Three years ago, Edie Falco originated the role of Side Man's Terry in a staged reading at the West Bank Cafe. Though the Warren Leight play was still in its very early stages, Falco felt an immediate connection with the emotional, loquacious mother. "Terry's not well-behaved, and I kind of loved that," Falco recalls. "There is something very cathartic about playing someone who could care less about how she is perceived. I was excited about the prospect of playing her."
At the time, she was a struggling actress who supplemented her earnings by waiting tables. But success arrived quickly for both Side Man and Falco. The play was produced at Vassar College's Powerhouse Theater, and then at the CSC Theater, where it drew raves from critics -- and a Theater World Award for the actress, who soon found herself divided between Side Man, a regular role as prison guard Diane on the acclaimed HBO series "Oz," and a starring part on a pilot called "The Sopranos. "
As Side Man's CSC run drew to a close last spring, rumors circulated that it would either be extended or picked up by a Broadway theater. At the same time, HBO began expressing interest in "The Sopranos." For Falco -- who knew her schedule could not accommodate "The Sopranos," "Oz," Side Man and her many film roles -- it was a heady and nerve-wracking time. "Everyone was very excited that Side Man had done so well, and that they were thinking of extending it," she remembers, "and in the back of my mind was, 'If "The Sopranos" is picked up, I'm in deep trouble.' And indeed it was."
Because of her intense "Sopranos" shooting schedule, Falco had to jump ship at Side Man just before its Roundabout Theatre incarnation at Criterion Center Stage Right. "The worst part was, I wanted more than anything to be thrilled that [Side Man] was moving," she says. "But at the same time, the thought of it moving without me just blew my mind." The actress admits she felt "very terrible" about leaving the show -- which also meant forfeiting her Broadway debut. "You try to remember that these are just jobs, but somehow this one got in deeper than other jobs," she relates. "I took it kind of hard."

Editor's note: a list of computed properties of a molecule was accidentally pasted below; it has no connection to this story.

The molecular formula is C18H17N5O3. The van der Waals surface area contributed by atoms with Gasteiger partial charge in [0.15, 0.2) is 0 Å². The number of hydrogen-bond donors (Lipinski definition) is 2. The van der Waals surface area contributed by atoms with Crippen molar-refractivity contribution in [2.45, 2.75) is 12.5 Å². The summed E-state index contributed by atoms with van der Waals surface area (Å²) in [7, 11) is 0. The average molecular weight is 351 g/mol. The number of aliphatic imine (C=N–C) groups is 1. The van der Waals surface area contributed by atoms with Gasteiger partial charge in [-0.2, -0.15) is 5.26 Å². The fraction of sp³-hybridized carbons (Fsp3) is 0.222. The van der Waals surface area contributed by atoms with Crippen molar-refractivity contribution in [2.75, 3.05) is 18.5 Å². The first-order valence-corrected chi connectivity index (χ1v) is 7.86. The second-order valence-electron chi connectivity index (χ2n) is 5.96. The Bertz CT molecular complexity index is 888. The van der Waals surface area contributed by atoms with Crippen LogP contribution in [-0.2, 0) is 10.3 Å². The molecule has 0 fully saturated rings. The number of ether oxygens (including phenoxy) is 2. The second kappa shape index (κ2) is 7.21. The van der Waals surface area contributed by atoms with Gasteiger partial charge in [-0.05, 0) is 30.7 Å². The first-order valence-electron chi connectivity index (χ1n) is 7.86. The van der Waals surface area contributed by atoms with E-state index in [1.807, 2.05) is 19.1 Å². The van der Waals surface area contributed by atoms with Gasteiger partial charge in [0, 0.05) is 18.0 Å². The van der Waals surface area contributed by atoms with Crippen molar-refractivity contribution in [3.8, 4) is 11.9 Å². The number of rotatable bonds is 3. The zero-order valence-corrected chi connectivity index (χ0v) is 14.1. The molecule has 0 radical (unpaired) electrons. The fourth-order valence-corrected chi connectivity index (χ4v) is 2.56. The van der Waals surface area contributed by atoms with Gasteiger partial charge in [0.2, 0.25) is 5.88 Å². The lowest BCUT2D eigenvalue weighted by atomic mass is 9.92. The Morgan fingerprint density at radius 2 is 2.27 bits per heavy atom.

Falco was replaced by Wendy Makkena, and fulfilled her 13 episodes as Mafia wife Carmela Soprano on the HBO series. When she finished shooting in November, Side Man was still up and running -- and about to move to the Golden Theater. "Never in a million years did I think that the play would still be going on," she relates. "It actually got a little sticky there, because I could have opened the play at the Golden, but it was Wendy's role at that point. I no longer had any hold, contractually, on the part. Like a two-year-old, I was stamping my feet, going, 'This is my play.' It was horrifying." But fate intervened. "As it turned out, Wendy got pregnant, which sort of worked in my favor," the actress says. "I'm sure it worked in her favor as well." Falco took over as Terry on Jan. 8. The role hadn't changed at all since the CSC run. Neither had the cast -- with the exception of Christian Slater, who'd signed on as Terry's son Clifford.
Still, Falco hadn't played the part in nine months. And appearing on a Broadway stage for the first time in her life -- with little-to-no rehearsal -- was frightening at first. "It was a bit like the dream that all the actors have at some point," she says. "I've had plenty of those dreams myself -- I dreamt one time that I was taking over the role of Lady Macbeth from Cher. But this was the closest I've ever been to actually being in that dream."
The dream has turned out to be a pleasant one. Broadway audiences have been enthusiastic, her castmates have been supportive and, Falco says, she loves Terry as much as ever: "What could be more exciting than being out there with this play -- and this character whom I know -- and just rolling with it?" Her schedule remains extremely busy. Recently, the actress took a week off from both Side Man and "Oz" to attend the Sundance Festival, where her friend Eric Mendelsohn's new film "Judy Berlin" (Falco plays the title role) garnered an award.
When Slater leaves Side Man at the end of February, he'll be replaced by Robert Sella, who played Clifford at CSC. ''Exactly one year ago on Mar. 3, we opened at CSC together," Falco points out. "Now, we'll all be performing on Broadway together."
Falco hopes the reunion lasts a long time. "I'd like to do Side Man as long as I am physically capable of it," she says, smiling.